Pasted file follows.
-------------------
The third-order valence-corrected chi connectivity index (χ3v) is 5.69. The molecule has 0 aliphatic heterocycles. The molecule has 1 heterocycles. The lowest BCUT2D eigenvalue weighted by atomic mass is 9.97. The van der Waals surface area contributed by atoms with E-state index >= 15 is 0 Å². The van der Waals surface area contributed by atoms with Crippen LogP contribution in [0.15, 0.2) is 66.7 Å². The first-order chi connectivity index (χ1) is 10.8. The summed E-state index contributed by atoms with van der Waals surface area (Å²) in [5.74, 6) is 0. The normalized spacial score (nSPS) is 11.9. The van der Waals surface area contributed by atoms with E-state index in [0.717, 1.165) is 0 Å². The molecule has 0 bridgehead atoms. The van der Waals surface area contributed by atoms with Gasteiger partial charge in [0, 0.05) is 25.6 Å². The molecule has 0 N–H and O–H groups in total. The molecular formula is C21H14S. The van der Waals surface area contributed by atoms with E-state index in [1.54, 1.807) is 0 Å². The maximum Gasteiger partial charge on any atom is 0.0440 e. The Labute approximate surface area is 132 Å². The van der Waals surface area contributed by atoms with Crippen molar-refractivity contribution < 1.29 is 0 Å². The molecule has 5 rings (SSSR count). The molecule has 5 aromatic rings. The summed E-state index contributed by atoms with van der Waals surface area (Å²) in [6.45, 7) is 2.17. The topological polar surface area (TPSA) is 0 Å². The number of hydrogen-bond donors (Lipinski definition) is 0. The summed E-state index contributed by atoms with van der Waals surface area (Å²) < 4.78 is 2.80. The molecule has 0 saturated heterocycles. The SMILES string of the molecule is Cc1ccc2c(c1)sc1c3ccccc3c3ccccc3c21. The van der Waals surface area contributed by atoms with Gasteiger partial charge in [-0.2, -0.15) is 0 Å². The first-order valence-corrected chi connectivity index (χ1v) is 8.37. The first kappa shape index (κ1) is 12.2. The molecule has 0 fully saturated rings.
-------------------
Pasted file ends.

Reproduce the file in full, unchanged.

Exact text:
The third-order valence-corrected chi connectivity index (χ3v) is 5.69. The molecule has 0 aliphatic heterocycles. The molecule has 1 heterocycles. The lowest BCUT2D eigenvalue weighted by atomic mass is 9.97. The van der Waals surface area contributed by atoms with E-state index >= 15 is 0 Å². The van der Waals surface area contributed by atoms with Crippen LogP contribution in [0.15, 0.2) is 66.7 Å². The first-order chi connectivity index (χ1) is 10.8. The summed E-state index contributed by atoms with van der Waals surface area (Å²) in [5.74, 6) is 0. The normalized spacial score (nSPS) is 11.9. The van der Waals surface area contributed by atoms with E-state index in [0.717, 1.165) is 0 Å². The molecule has 0 bridgehead atoms. The van der Waals surface area contributed by atoms with Gasteiger partial charge in [0, 0.05) is 25.6 Å². The molecule has 0 N–H and O–H groups in total. The molecular formula is C21H14S. The van der Waals surface area contributed by atoms with E-state index in [1.54, 1.807) is 0 Å². The maximum Gasteiger partial charge on any atom is 0.0440 e. The Labute approximate surface area is 132 Å². The van der Waals surface area contributed by atoms with Crippen molar-refractivity contribution < 1.29 is 0 Å². The molecule has 5 rings (SSSR count). The molecule has 5 aromatic rings. The summed E-state index contributed by atoms with van der Waals surface area (Å²) in [6.45, 7) is 2.17. The topological polar surface area (TPSA) is 0 Å². The number of hydrogen-bond donors (Lipinski definition) is 0. The summed E-state index contributed by atoms with van der Waals surface area (Å²) < 4.78 is 2.80. The molecule has 0 saturated heterocycles. The SMILES string of the molecule is Cc1ccc2c(c1)sc1c3ccccc3c3ccccc3c21. The van der Waals surface area contributed by atoms with Gasteiger partial charge in [-0.2, -0.15) is 0 Å². The first-order valence-corrected chi connectivity index (χ1v) is 8.37. The first kappa shape index (κ1) is 12.2. The molecule has 0 fully saturated rings.